Because the skill of knowing how to make illogical arguments for of television judges will look really, really good on your resume.
The Art of Walking
From Centre College: “Art of Walking asks students to stop focusing on constantly doing and concentrate more on simply experiencing. It’s a different kind of intellectual atmosphere than the one they usually experience during longer terms.”
Because that whole process of putting one foot in front of the other can be insanely difficult without proper instruction.
Maple Syrup: the Real Thing
From Alfred University: “”Wanted: Someone with a background in meteorology, chemistry, botany, forestry, art, and cookery who is also a nature lover with lots of patience. Must enjoy long hours of hard work in the snow, cold, and mud.” Even though this is an accurate description of a maple syrup producer, don’t let it scare you! The method of producing maple syrup is one of the things in our society that has endured even in today’s culture of constant change; fundamentally it’s the same process Native Americans used centuries ago. This class will explore the history of maple syrup production, discover the ins and outs of making syrup, create (and eat) some sweet confections, and take field trips to local producers, restaurants and festivals. No prior experience expected.”
Because pancakes are freakin’ delicious.
Sport for the Spectator
From Ohio State University: “Develop an appreciation of sport as a spectacle, social event, recreational pursuit, business, and entertainment. Develop the ability to identify issues that affect the sport and spectator behavior.”
Because college kids really need to master that important life skill of watching sports.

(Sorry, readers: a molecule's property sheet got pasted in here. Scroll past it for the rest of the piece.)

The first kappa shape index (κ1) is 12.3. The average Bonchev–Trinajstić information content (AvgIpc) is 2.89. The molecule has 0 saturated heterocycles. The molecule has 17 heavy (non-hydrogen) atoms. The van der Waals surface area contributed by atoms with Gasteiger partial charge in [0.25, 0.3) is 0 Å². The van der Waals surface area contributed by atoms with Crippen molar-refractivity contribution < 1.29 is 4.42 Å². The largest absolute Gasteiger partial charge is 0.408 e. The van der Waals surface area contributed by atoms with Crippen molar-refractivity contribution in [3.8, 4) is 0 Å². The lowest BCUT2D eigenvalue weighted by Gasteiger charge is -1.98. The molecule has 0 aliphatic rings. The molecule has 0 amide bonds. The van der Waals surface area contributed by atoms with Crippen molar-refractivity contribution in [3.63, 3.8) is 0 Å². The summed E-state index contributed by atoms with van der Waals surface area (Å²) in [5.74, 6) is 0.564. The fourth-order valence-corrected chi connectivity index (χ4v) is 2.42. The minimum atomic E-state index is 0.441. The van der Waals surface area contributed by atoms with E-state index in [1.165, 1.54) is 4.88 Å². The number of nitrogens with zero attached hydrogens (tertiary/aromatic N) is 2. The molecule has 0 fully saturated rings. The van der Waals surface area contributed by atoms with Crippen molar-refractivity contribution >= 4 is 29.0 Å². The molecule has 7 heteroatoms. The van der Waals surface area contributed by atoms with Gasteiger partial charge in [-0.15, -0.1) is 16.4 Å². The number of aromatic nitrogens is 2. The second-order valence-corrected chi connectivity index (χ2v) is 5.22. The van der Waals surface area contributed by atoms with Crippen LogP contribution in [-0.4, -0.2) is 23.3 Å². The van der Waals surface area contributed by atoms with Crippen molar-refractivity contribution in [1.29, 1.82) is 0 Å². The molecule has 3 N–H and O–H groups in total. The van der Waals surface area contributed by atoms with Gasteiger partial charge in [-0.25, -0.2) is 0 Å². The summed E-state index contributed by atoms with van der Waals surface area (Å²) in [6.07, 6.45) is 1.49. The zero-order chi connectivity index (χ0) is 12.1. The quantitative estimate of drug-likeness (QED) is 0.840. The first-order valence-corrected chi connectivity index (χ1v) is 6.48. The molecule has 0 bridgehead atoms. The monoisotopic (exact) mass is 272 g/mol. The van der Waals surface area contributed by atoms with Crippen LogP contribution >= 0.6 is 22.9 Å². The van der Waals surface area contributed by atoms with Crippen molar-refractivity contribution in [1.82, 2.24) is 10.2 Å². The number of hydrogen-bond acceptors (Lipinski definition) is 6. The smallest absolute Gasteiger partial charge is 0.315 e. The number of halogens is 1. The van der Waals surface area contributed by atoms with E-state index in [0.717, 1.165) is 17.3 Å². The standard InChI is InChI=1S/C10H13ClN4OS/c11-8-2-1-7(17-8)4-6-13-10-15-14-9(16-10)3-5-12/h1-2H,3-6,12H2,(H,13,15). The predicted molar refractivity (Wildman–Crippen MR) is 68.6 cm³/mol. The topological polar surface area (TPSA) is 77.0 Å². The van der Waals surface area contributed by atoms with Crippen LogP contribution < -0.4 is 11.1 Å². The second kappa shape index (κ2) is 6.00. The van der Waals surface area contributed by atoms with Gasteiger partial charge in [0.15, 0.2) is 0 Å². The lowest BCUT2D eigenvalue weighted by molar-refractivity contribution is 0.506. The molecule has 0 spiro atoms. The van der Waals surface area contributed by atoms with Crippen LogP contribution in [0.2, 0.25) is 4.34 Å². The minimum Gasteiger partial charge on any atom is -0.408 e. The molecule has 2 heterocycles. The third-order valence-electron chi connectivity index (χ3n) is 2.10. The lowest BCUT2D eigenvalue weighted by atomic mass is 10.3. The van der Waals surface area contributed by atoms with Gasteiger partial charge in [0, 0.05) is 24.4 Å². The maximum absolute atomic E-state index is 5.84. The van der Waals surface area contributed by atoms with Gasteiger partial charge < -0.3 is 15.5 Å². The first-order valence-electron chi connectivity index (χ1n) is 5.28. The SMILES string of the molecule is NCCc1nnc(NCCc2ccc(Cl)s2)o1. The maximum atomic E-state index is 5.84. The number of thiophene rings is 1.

Learning from YouTube
From Pitzer College: “About thirty-five students meet in a classroom but work mostly online, where they view YouTube content and post their comments. Class lessons also are posted and students are encouraged to post videos.”
Because we totally need another excuse to zone out with mindless YouTube videos.
From Occidental College: “A survey of theories of the phallus from Freud and Lacan through feminist and queer takings-on of the phallus. Topics include the relation between the phallus and the penis, the meaning of the phallus, phallologocentrism, the lesbian phallus, the Jewish phallus, the Latino phallus, and the relation of the phallus and fetishism.”
Because horny college guys need another reason to think about sex.
Invented Languages: Klingon and Beyond
From the University of Texas: “Why would anyone want to learn Klingon? Who really speaks Esperanto, anyway? Could there ever be a language based entirely on musical scales? Using constructed/invented languages as a vehicle, we will try to answer these questions as we discuss current ideas about linguistic theory, especially ideas surrounding the interaction of language and society. For example, what is it about the structure of Klingon that makes it look so “alien”? What was it about early 20th century Europe that spawned so many so-called “universal” languages? Can a language be inherently sexist? We will consider constructed/invented languages from a variety of viewpoints, such as languages created as fictional plot-devices, for philosophical debates, to serve an international function, and languages created for private fun. We wont be learning any one language specifically, but we will be learning about the art, ideas, and goals behind invented languages using diverse sources from literature, the Internet, films, video games, and other aspects of popular culture.”
Because pickup lines in Klingon always work on the ladies.